Proposed rules OK Seawillow landfill area

Proposed rules OK Seawillow landfill area

By Kathi Bliss

Editor/POST-REGISTER

 

“We have the right to have our environment protected.”

That message has come through loud and clear to the Caldwell County Commissioners, who have been under increasing pressure from grassroots group, Environmental Protection in Caldwell County” (EPICC) to pass an ordinance that would restrict landfill development in Caldwell County.

Known as a “siting ordinance,” the discussions began as a reaction to the announcement that Georgia-based Green Group Holdings, LLC, has arranged an option on 1,260 acres at the intersection of SH-130 and FM 1185 in Caldwell County, with site development plans that include a 250-acre municipal solid waste landfill.

Though the proposed ordinance does not specifically address the project, the 130 Environmental Park, supporters of the ordinance hope that it will block the Green Group Development.

“TCEQ will not take into account the need for this landfill,” said Robin Schneider with the Texas Campaign for the Environment, who has been working with EPICC to block the landfill. Schneider cited a recent study that suggests an abundance of landfill space in Central Texas, and encouraged the Commissioners to take the regional aspect of the development into consideration.

Other supporters of the ordinance cited the Green Group project specifically, imploring Commissioners to consider the impact of having the landfill so near their homes, and at the “gateway to Caldwell County.”

However, a provision of the state statute that allows Caldwell County to restrict landfill development in certain areas also requires that a specific site be approved for landfill development.

That site, in the proposed ordinance, is the 18-acre property currently serving as the county’s gravel pit, located on Seawillow Road near the intersection of FM 1322. The subject property is near at least two rural cemeteries and several residences, and is situated between the Clear Fork Plum Creek and Plum Creek proper.

However, experts agree that an 18-acre site would be an unlikely fit for landfill development.

The full text of the ordinance, which will come forward for a public hearing during the regular meeting of the Caldwell County Commissioners on Dec. 9, is available Here.

Questions remain, however, as to whether the ordinance will prevent the development of the Green Group project, or simply prevent additional landfills from being developed in their wake.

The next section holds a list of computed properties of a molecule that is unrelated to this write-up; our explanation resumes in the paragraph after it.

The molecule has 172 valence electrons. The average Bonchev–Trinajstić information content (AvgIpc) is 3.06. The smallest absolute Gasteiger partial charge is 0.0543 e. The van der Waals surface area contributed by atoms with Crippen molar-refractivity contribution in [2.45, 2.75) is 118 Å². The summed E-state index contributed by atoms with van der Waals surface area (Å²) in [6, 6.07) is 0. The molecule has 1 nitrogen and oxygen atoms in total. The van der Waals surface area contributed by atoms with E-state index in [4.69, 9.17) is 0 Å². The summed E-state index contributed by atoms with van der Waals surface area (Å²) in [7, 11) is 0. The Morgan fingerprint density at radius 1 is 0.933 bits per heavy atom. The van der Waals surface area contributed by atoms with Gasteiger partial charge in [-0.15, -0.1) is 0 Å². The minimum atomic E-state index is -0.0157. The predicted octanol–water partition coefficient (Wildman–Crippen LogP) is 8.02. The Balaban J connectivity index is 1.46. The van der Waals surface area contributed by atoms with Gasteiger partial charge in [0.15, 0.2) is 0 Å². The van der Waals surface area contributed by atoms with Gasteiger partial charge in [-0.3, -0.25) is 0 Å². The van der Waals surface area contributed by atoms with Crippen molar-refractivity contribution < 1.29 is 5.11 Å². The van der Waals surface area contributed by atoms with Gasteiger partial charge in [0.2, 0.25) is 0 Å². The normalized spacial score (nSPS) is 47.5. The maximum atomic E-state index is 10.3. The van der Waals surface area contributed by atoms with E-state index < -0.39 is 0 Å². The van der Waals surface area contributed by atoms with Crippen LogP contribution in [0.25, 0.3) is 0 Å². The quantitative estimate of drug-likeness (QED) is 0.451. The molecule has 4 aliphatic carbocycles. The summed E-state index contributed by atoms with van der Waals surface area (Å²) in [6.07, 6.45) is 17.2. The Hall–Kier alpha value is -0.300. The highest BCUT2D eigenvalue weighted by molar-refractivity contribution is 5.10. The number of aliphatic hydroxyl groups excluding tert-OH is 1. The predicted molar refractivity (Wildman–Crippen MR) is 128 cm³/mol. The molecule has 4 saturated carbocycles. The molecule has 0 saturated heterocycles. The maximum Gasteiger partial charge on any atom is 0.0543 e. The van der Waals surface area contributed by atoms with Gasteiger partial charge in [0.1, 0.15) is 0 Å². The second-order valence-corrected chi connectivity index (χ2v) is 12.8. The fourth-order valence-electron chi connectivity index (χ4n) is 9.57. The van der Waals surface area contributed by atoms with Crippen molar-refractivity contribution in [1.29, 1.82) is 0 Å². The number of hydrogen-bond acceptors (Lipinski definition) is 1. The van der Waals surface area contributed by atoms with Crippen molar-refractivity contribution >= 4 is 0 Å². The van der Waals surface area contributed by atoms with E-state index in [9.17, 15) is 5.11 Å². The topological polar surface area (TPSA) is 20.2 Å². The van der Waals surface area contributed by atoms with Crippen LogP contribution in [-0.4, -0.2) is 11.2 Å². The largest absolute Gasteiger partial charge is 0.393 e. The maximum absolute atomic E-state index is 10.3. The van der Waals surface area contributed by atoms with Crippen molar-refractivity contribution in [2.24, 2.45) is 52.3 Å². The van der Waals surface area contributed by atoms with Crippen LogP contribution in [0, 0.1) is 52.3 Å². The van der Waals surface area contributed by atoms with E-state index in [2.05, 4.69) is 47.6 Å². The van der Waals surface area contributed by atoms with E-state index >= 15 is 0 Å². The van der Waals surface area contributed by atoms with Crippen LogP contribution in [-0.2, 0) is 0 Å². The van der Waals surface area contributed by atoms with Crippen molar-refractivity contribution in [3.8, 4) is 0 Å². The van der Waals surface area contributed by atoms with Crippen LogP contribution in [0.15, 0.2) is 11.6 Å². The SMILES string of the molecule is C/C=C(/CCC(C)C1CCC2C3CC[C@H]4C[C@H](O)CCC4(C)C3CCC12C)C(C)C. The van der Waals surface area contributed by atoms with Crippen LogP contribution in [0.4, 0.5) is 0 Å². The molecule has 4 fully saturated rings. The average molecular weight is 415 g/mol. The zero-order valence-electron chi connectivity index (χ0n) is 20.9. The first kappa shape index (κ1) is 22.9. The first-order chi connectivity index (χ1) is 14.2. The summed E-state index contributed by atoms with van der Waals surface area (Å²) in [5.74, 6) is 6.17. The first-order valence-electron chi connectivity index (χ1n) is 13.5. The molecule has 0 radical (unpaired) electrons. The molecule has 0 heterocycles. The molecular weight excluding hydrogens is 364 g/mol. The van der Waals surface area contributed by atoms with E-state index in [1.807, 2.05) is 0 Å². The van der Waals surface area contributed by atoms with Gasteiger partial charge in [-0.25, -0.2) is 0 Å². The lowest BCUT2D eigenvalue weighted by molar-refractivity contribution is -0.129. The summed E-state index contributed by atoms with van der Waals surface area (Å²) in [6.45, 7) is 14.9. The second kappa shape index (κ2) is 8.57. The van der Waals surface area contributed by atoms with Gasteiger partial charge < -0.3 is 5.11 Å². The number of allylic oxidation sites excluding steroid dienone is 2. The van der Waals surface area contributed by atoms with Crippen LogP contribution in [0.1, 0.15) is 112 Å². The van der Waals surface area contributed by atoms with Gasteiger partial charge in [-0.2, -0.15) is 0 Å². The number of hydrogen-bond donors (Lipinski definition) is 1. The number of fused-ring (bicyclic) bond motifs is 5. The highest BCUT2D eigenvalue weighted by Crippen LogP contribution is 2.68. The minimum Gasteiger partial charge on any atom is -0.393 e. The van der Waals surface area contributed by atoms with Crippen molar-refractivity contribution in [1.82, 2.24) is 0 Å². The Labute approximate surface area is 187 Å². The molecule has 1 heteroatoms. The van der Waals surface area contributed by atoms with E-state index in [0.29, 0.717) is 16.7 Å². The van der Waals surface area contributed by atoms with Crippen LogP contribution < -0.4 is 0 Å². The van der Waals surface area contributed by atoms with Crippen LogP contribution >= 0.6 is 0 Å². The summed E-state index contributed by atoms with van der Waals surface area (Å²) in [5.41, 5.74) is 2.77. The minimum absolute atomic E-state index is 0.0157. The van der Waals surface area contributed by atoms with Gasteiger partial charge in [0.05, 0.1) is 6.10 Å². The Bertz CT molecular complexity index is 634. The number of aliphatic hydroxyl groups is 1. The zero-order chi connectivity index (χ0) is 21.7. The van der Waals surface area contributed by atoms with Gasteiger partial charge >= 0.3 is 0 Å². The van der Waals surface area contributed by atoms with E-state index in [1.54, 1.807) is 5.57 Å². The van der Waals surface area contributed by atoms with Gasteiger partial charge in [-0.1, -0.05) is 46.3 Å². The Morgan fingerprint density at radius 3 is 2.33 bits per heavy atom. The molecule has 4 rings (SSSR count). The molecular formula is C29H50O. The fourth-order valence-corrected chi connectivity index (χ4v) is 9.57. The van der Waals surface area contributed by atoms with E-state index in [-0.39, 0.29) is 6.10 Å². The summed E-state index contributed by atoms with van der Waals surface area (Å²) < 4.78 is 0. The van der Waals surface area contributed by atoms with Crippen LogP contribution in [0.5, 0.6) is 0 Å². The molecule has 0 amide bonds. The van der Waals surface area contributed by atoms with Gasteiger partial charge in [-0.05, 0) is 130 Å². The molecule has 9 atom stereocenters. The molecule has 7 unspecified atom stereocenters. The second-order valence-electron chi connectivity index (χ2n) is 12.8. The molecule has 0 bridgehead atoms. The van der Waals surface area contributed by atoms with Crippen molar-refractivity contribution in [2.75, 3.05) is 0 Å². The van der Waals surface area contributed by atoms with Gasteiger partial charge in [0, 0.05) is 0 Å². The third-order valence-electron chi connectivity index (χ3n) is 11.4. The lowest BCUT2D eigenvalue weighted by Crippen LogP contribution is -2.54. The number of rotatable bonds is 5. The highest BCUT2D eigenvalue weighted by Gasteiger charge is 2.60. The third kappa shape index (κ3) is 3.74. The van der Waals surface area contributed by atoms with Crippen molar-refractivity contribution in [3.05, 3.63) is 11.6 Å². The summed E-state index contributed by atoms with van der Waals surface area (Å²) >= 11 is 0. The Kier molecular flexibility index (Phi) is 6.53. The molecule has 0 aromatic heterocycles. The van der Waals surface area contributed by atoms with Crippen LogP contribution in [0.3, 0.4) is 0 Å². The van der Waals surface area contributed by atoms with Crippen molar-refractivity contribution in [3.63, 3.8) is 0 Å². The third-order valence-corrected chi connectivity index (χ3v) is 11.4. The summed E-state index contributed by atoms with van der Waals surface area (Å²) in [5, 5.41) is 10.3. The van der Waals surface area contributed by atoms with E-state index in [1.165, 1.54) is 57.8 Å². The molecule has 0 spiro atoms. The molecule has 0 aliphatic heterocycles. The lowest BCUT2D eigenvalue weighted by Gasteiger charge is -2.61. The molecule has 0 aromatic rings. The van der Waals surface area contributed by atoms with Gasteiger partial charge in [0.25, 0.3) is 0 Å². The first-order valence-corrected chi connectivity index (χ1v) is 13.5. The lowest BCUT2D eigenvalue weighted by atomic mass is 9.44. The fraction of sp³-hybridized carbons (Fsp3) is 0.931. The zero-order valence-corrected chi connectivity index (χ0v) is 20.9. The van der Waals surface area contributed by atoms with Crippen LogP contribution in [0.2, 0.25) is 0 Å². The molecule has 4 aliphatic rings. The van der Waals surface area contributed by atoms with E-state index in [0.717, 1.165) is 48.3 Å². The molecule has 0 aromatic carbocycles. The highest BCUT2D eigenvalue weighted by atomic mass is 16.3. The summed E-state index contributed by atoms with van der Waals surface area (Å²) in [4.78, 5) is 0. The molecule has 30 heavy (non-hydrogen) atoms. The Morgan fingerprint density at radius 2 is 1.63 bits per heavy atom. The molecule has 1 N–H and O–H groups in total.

As noted by the County’s civil attorney Mack Harrison in a recent meeting, state statutes prevent a county from blocking a landfill site that is already pending permitting through the Texas Commission on Environmental Quality (TCEQ). The Green Group has filed two parts of the four-part application, which Harrison said puts their application in a “pending” status and would allow the project to be grandfathered under any proposed ordinance now.

However, opponents of the facility note that, because all four parts of the application have not been submitted, the County may have a legal leg to stand on as to the “pending” status with TCEQ, and the ordinance could help prevent the facility.

The Commissioners and Harrison have spent extensive time in executive session over the last several weeks discussing the matter, and additional developments are expected to continue as the ordinance process and the permitting process move forward.

In brief news:

The Commissioners discussed changes to their current personnel policies regarding comp, holiday and overtime pay. In the past, employees have been able to roll comp and holiday hours, and have them paid out upon request. However, Harrison said that policy was not in line with state statutes, and suggested changes to the policy to rectify the diversions from state code.

They approved the construction of a workstation for bailiffs in the Caldwell County Courthouse, which will be outfitted with a computer and surveillance equipment.

Discussion regarding selling the County’s Genie lift located at the Courthouse led to a plan to consider the sale of the underutilized equipment, with the proceeds of the sale being used for other heavy equipment that will be more useful to the Unit Road System.

The Caldwell County Commissioners Court routinely meets on the second, third and fourth Monday of each month at 9 a.m. in the Conference and Training Room at the LW Scott Annex, 1403 Blackjack St., in Lockhart. However, because of the Thanksgiving holiday, they have chosen to forego their Nov. 25, 2013, meeting. The next meeting will be held on Monday, Dec. 9, 2013. Meetings are open to the public and webcast on the county website, www.co.caldwell.tx.us.

kathibliss@post-register.com

 

1 Comment

  1. Gloria R Hernandez says:

    How could the first and second part have been approved already? by law the affected landowners should have been notified before the first phase of the planning was even permitted.
    We were notified after the second application was already approved?
    Where are the overseers of the applicable laws in all this?
    Was the fact that it is a rural area and perhaps it is hope that we are considered ignorant of the law a factor in bypassing it?
    Grandfathering would not even be a factor if the rules regulating any commercial establishment were being adhered to by Green Group Holdings, LLC and all the agencies and officials one must go through when building in Caldwell county.

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